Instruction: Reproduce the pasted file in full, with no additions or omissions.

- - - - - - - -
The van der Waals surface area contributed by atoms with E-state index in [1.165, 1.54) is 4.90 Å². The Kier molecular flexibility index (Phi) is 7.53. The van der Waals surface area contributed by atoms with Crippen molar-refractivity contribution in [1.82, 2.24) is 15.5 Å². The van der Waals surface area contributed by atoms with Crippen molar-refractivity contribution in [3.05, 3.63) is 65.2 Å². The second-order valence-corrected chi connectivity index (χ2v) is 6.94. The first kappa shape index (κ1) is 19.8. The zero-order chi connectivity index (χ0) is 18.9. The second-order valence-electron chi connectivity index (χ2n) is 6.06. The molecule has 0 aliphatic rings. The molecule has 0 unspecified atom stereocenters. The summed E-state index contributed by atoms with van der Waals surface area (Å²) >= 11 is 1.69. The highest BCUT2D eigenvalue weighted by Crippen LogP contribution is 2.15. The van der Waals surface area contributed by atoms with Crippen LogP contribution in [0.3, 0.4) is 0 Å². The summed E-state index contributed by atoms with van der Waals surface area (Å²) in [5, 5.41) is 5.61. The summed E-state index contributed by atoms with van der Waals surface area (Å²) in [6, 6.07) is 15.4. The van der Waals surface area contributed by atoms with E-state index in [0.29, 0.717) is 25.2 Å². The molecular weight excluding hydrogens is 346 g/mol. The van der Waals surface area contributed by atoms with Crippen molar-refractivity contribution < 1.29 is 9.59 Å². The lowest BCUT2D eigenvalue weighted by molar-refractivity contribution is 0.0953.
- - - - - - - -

The van der Waals surface area contributed by atoms with E-state index in [1.165, 1.54) is 4.90 Å². The Kier molecular flexibility index (Phi) is 7.53. The van der Waals surface area contributed by atoms with Crippen molar-refractivity contribution in [1.82, 2.24) is 15.5 Å². The van der Waals surface area contributed by atoms with Crippen molar-refractivity contribution in [3.05, 3.63) is 65.2 Å². The second-order valence-corrected chi connectivity index (χ2v) is 6.94. The first kappa shape index (κ1) is 19.8. The zero-order chi connectivity index (χ0) is 18.9. The second-order valence-electron chi connectivity index (χ2n) is 6.06. The molecule has 0 aliphatic rings. The molecule has 0 unspecified atom stereocenters. The summed E-state index contributed by atoms with van der Waals surface area (Å²) >= 11 is 1.69. The highest BCUT2D eigenvalue weighted by Crippen LogP contribution is 2.15. The van der Waals surface area contributed by atoms with Crippen LogP contribution in [0.3, 0.4) is 0 Å². The summed E-state index contributed by atoms with van der Waals surface area (Å²) in [5, 5.41) is 5.61. The summed E-state index contributed by atoms with van der Waals surface area (Å²) in [6, 6.07) is 15.4. The van der Waals surface area contributed by atoms with E-state index in [0.29, 0.717) is 25.2 Å². The molecular weight excluding hydrogens is 346 g/mol. The van der Waals surface area contributed by atoms with Crippen molar-refractivity contribution < 1.29 is 9.59 Å². The lowest BCUT2D eigenvalue weighted by molar-refractivity contribution is 0.0953.